You've got to rouse the crew for big sail changes then turn the boat and possibly tack back to where she went over.. the engines on these/most boats are not much use in those sea's.. 5-6metres.. and once you get to the approximate position you have to spot something the size of a football in the dark, confused seas and then when you finally have.. you have to get the boat into the right position for the pick up.. unlikely they got her on the first pass..
Much different from a Solent exercise..
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Old 04-04-2016, 09:18   #111
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Re: Fatality - Clipper around the world race

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Dockhead.. think back to one of your stormy nights in the North Sea.. running a beam reach in big seas.. or beating into the wind..
You've got to rouse the crew for big sail changes then turn the boat and possibly tack back to where she went over.. the engines on these/most boats are not much use in those sea's.. 5-6metres.. and once you get to the approximate position you have to spot something the size of a football in the dark, confused seas and then when you finally have.. you have to get the boat into the right position for the pick up.. unlikely they got her on the first pass..
Much different from a Solent exercise..
Yeah, I see what you mean. What a nightmare.


But wouldn't you just immediately heave to to stop the boat? Is that not possible on a vessel like that? If it takes you even a whole minute, you're still not going to be more than a few cables from the victim, even if you are making 20 knots. That's standard procedure on my boat, anyway.
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Old 04-04-2016, 09:25   #112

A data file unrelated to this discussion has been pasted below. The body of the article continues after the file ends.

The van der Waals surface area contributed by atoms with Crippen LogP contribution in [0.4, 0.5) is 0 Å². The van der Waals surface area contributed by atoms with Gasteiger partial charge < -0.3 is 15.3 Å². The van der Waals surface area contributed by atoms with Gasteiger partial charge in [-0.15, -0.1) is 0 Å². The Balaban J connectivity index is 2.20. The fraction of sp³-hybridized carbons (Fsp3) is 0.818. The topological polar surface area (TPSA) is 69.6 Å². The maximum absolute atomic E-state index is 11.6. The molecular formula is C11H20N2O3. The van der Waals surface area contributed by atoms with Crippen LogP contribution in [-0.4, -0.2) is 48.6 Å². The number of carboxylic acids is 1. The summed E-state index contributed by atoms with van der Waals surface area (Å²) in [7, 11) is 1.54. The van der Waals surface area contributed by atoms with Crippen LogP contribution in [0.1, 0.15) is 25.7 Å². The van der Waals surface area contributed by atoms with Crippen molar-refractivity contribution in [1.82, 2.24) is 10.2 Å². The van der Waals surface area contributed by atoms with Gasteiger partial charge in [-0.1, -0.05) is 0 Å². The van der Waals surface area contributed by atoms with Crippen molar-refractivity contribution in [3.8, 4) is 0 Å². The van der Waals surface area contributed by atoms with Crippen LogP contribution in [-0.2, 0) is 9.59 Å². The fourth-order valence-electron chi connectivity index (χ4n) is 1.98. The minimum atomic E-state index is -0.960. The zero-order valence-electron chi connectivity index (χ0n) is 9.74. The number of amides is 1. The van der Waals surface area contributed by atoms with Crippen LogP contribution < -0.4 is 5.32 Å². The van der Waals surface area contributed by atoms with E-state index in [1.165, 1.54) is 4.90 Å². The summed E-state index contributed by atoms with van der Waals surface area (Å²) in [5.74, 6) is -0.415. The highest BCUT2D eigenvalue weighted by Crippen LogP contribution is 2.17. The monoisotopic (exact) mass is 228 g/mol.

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Re: Fatality - Clipper around the world race

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Yeah, I see what you mean. What a nightmare.

But wouldn't you just immediately heave to to stop the boat? Is that not possible on a vessel like that? If it takes you even a whole minute, you're still not going to be more than a few cables from the victim, even if you are making 20 knots. That's standard procedure on my boat, anyway.
yours is a heavy displacement boat, not a race boat.
the wrong maneuver in those conditions on a race boat can be much more devastating than just a MOB.
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Old 04-04-2016, 09:44   #113
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pirate Re: Fatality - Clipper around the world race

Standard Practice taught to the best of my knowledge is the Fig:8.. Tack or Gybe.. depending on the wind angles circle back to cross your path then circle again to complete the 8 and approach the MOB from the safest angle.. the helmsman has to calculate the options quickly while calling the crew up to work the sails.. just need to turn the wrong way to double the recovery time.. that's under sail.

Under Motor.. always turn to the side of the MOB.. ie: Port turn Port..

Most though eventually develop their own technique once they Know their own boats.. the way you heave to..
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Old 04-04-2016, 09:58   #114
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Re: Fatality - Clipper around the world race